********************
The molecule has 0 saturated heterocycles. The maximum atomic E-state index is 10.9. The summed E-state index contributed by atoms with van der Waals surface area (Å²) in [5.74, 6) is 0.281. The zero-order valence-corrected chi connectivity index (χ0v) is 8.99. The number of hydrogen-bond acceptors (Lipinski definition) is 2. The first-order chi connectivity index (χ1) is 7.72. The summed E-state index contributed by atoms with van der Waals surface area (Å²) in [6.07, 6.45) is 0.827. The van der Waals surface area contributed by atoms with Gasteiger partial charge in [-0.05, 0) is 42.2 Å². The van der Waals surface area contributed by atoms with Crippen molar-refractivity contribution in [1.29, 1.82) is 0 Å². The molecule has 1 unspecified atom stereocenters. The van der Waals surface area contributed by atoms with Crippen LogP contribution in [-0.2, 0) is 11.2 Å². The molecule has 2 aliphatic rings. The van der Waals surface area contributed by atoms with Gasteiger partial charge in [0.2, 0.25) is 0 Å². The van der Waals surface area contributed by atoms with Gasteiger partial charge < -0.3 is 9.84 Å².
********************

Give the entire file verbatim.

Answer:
The molecule has 0 saturated heterocycles. The maximum atomic E-state index is 10.9. The summed E-state index contributed by atoms with van der Waals surface area (Å²) in [5.74, 6) is 0.281. The zero-order valence-corrected chi connectivity index (χ0v) is 8.99. The number of hydrogen-bond acceptors (Lipinski definition) is 2. The first-order chi connectivity index (χ1) is 7.72. The summed E-state index contributed by atoms with van der Waals surface area (Å²) in [6.07, 6.45) is 0.827. The van der Waals surface area contributed by atoms with Gasteiger partial charge in [-0.05, 0) is 42.2 Å². The van der Waals surface area contributed by atoms with Crippen molar-refractivity contribution in [1.29, 1.82) is 0 Å². The molecule has 1 unspecified atom stereocenters. The van der Waals surface area contributed by atoms with Crippen LogP contribution in [-0.2, 0) is 11.2 Å². The molecule has 2 aliphatic rings. The van der Waals surface area contributed by atoms with Gasteiger partial charge in [0.2, 0.25) is 0 Å². The van der Waals surface area contributed by atoms with Gasteiger partial charge < -0.3 is 9.84 Å².